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see what he would do? A. Yes, sir. Q. You no greater duty was cast upon defendant in knew he was drunk? A. I knew he was dealing with plaintiff drunk than with plaindrunk; yes, sir. Q. You wanted to see if tiff sober. In discussing the effect of plainhe would fall down or not? A. Yes, sir. tiff's drunkenness as contributory negligence, Q. You stood him on his feet to see whether the court, in Wheeler y. Grand Trunk Ry. he could stand or fall down? A. No, sir; Co. of Canada, 50 Atl. 103, 70 N. H. 607, 54 I did not. I picked him up to take him L. R. A. 955, correctly stated the law as foldownstairs. Q. The first time, though, you lows: "For an injury resulting from prior wanted to see whether he could stand up or or concurrent negligence contributed he could not? 4. Yes, sir; I stood him up; yes, sir." not recover; but, if the defendants with There was much testimony as to the condi- knowledge of the plaintiff's danger in the pertion of intexication in which plaintiff was formance of the duty owed by them could suffering at the time and as to his treatment have prevented the injury, they were bound by the captain at the time of the injury. We to do so, and their breach of duty would be are satisfied that there was sufficient evi- the legal cause of the injury, unless at the dence to justify the fourth, fifth, sixth, time of the injury the plaintiff by the exerseventh, and eighth findings. Of the sixth cise of due care could have avoided it. If finding it should be remarked that there is

the plaintiff could not have prevented the no direct evidence that the captain knew that injury to himself and the defendants could plaintiff had been drinking after he came by the care the situation required of them aboard the steamer, although there is evi

they are liable if they did not, although the dence that the purser knew it, as is conceded plaintiff's inability resulted from his prior by appellant. The fact is not material in negligence or jntoxication. “If due care on view of the findings as to the drunken condi

the part of either at the time of the injury tion of plaintiff.

would prevent it, the antecedent negligence The seventh finding being a finding savor

of one or both parties is immaterial, except ing of both fact and conclusions of law raises

it may be as one of the circumstances by the question most seriously urged by appel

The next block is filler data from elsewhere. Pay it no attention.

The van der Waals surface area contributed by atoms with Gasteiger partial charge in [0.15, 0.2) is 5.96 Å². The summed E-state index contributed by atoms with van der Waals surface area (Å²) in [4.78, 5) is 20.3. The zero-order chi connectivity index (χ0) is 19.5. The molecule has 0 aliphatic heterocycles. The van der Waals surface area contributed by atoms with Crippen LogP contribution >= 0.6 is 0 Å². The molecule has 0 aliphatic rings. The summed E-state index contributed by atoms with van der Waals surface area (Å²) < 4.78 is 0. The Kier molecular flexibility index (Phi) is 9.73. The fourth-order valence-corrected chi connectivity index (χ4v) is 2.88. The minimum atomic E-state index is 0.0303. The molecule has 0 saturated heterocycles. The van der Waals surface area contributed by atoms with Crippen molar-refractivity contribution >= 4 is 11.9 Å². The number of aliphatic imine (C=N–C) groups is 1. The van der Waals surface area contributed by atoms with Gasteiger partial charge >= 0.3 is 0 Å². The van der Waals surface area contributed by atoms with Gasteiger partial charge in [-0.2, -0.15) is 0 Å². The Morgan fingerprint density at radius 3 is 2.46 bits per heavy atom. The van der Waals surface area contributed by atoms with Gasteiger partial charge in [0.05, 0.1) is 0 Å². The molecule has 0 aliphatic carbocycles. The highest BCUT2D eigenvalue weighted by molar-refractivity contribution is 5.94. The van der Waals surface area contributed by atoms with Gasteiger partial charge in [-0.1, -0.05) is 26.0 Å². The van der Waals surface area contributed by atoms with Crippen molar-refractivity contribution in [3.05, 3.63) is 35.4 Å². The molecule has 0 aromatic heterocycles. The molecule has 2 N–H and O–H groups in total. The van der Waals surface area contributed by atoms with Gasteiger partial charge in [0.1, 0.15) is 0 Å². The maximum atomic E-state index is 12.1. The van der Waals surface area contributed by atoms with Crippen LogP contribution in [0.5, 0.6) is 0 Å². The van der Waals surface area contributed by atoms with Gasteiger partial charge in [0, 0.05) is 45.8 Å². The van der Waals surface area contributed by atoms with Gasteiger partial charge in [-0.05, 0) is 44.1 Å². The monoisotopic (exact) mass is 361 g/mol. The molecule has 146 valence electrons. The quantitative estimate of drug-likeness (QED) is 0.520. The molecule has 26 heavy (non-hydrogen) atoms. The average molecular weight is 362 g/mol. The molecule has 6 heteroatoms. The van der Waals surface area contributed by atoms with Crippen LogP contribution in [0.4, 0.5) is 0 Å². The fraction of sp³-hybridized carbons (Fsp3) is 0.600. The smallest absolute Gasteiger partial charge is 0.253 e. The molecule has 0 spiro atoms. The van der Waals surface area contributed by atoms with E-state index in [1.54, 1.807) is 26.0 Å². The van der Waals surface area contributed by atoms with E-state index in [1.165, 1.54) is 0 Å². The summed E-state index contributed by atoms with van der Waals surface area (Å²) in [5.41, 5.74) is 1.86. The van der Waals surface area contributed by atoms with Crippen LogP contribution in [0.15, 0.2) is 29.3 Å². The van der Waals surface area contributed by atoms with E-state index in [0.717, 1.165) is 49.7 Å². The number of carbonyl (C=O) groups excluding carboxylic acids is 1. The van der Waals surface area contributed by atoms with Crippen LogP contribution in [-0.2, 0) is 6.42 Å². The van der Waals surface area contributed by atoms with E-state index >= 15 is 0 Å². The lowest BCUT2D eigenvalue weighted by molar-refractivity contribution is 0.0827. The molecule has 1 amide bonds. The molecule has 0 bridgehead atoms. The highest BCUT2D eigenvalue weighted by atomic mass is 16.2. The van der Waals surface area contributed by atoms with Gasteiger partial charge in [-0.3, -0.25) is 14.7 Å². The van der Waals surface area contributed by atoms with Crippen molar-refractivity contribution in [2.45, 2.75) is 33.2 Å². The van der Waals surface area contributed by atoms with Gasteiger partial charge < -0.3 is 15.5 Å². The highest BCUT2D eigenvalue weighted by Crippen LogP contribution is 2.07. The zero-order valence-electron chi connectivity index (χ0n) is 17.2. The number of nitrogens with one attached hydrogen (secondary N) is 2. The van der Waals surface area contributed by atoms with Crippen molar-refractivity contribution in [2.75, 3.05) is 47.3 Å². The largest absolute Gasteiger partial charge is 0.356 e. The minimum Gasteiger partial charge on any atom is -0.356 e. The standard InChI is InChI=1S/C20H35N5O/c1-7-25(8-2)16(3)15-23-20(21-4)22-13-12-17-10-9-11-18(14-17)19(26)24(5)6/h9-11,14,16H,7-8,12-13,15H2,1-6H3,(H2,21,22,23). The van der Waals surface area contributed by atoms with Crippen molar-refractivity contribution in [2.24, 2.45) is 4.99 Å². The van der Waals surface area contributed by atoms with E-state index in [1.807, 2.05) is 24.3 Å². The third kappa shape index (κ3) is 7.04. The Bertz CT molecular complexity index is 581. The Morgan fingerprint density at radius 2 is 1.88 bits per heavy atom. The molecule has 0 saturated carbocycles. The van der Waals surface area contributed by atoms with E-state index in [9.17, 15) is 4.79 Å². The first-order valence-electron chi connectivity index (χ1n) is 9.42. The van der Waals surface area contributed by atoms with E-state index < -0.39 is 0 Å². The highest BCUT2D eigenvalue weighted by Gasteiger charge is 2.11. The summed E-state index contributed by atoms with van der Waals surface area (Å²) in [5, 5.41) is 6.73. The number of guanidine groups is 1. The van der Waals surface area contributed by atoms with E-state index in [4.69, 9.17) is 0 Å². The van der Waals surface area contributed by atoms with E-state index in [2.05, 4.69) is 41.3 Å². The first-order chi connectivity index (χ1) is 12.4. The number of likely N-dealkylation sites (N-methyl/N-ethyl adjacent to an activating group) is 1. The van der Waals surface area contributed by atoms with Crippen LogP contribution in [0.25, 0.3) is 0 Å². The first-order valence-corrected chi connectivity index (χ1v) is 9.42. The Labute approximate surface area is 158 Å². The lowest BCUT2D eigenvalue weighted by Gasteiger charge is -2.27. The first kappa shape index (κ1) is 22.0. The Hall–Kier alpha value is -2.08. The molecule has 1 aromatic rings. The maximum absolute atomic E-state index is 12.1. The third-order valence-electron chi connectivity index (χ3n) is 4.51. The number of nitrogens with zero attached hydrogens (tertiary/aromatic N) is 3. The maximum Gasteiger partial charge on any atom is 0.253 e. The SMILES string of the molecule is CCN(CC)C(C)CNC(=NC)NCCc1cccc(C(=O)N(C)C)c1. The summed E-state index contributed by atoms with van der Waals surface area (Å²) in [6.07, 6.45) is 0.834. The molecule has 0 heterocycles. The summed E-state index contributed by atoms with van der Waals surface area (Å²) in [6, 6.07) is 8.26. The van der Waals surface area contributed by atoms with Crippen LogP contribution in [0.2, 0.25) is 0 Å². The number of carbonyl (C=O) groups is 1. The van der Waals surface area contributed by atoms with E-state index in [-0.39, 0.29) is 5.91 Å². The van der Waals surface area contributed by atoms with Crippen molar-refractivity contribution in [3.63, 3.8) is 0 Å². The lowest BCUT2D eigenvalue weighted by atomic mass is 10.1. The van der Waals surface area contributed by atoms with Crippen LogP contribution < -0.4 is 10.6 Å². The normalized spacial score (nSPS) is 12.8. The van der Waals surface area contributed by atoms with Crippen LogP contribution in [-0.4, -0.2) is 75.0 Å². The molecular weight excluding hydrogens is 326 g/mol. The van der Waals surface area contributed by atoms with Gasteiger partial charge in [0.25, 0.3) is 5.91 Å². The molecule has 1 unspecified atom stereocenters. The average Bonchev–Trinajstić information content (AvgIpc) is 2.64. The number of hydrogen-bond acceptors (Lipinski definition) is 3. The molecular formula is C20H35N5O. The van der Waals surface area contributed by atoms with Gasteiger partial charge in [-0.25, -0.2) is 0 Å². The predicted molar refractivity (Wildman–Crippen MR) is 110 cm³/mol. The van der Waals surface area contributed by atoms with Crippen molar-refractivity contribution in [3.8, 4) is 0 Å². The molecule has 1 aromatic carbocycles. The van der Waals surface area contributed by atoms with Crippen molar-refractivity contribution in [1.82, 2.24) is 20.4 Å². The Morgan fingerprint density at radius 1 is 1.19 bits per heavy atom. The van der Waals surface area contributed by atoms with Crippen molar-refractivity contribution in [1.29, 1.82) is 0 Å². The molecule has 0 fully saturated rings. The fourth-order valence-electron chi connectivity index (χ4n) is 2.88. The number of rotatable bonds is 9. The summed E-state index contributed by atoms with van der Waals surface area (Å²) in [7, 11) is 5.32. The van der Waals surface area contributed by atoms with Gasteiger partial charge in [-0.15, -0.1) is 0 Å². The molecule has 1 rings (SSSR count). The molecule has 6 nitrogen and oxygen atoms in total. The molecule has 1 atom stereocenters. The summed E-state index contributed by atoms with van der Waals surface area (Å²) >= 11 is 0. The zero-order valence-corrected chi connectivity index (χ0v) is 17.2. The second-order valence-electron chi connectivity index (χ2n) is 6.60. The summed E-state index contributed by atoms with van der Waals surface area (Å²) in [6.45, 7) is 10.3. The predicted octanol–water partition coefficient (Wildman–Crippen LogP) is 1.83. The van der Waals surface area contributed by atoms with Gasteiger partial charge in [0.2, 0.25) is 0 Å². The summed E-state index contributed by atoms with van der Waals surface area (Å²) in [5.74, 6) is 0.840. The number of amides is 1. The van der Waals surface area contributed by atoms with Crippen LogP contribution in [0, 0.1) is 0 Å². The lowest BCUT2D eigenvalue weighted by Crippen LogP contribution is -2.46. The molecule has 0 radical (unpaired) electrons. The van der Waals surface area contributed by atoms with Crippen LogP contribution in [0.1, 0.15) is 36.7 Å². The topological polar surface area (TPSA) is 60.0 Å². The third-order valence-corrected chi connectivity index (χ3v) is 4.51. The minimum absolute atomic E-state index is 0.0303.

which the requisite measure of care is to lant, and will next receive attention, Ap

be determined. In such a case the law deals pellant's position is thus stated by its learned

with their behavior in the situation in which counsel: "It is our contention that the serr

it finds them at the time the mischief is done, ants of the defendant were called upon to

regardless of their prior misconduct. The give the plaintiff, who was in a state of in


is the cause of the danger, toxication, no other or further care than they

the former is the cause of the injury. (Citwould have to, when called upon, under the

ing numerous cases.) * * * The defendlaw, to give bim sober.” “The cases,” it is

ants' answer is that the plaintiff's incapacity further contended, "all support the follow

was produced by his voluntary intoxication. ing rule, 'Intoxication does not excuse the

But, if it were established that the plaintiff's omission to use the same care and prudence incapacity and irresponsibility were known which are required of a sober man under the

to the defendants, the cause of his condition same circumstances to protect himself against

is entirely immaterial.'” The true principle injury'"--citing Fisher v. W. Va. & P. R.

is enunciated by our Supreme Court: He Co., 42 W. Va. 183, 24 S. E. 570, 33 L. R. A.

who knows of a danger and can avoid it as 69; Price v. Pha. W. & R. R. Co., 84 Md. 506,

against one who does not in fact know the 36 Atl. 263, 36 L. R. A. 213. In further sup- langer, or as against one within whose power port of its contention appellant cites Milli

does not lie the ability to avoid the accident. man v. N. Y. C. & H. R. R. Co., 66 N. Y. 613;

is responsible for the injury. Esrey v. S. P. Beach on Contributory Negligence, $ 151; 1

Co., 103 Cal. 541, 37 Pac. 500; Lee v. Market Thompson on Negligence, p. 450; Shearman &

St. Ry. Co., 135 Cal. 293, 67 Pac. 765: HarRedfield on Negligence, $ 25. There was

rington v. Los Angeles Ry. Co., 140 Cal. 511, evidence that plaintiff was lying near the

74 Pac. 15, 63 L. R. A. 238, 98 Am. St. Rep. cabin door, and so that, when being opened, 83. Or, as is otherwise stated: “One having it would strike his head, and that in lying